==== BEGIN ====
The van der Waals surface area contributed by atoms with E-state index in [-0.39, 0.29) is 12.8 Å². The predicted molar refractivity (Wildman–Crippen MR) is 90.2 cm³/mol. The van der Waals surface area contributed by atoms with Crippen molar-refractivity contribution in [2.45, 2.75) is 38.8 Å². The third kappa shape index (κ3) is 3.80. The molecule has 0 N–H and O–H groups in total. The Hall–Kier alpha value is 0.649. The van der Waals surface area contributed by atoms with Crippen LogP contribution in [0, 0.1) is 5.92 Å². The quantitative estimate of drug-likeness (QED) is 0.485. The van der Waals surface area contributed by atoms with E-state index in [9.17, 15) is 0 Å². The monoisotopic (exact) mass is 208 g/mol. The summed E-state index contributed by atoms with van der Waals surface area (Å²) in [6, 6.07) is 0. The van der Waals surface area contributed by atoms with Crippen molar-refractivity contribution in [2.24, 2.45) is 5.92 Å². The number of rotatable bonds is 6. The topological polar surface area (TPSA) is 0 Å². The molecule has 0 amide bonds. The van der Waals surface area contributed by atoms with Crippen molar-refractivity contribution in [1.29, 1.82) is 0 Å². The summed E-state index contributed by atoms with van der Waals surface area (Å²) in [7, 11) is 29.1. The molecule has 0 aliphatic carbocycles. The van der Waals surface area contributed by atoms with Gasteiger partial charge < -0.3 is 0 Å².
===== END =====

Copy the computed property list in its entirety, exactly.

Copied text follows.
The van der Waals surface area contributed by atoms with E-state index in [-0.39, 0.29) is 12.8 Å². The predicted molar refractivity (Wildman–Crippen MR) is 90.2 cm³/mol. The van der Waals surface area contributed by atoms with Crippen molar-refractivity contribution in [2.45, 2.75) is 38.8 Å². The third kappa shape index (κ3) is 3.80. The molecule has 0 N–H and O–H groups in total. The Hall–Kier alpha value is 0.649. The van der Waals surface area contributed by atoms with Crippen LogP contribution in [0, 0.1) is 5.92 Å². The quantitative estimate of drug-likeness (QED) is 0.485. The van der Waals surface area contributed by atoms with E-state index in [9.17, 15) is 0 Å². The monoisotopic (exact) mass is 208 g/mol. The summed E-state index contributed by atoms with van der Waals surface area (Å²) in [6, 6.07) is 0. The van der Waals surface area contributed by atoms with Crippen molar-refractivity contribution in [2.24, 2.45) is 5.92 Å². The number of rotatable bonds is 6. The topological polar surface area (TPSA) is 0 Å². The molecule has 0 amide bonds. The van der Waals surface area contributed by atoms with Crippen molar-refractivity contribution in [1.29, 1.82) is 0 Å². The summed E-state index contributed by atoms with van der Waals surface area (Å²) in [7, 11) is 29.1. The molecule has 0 aliphatic carbocycles. The van der Waals surface area contributed by atoms with Gasteiger partial charge < -0.3 is 0 Å².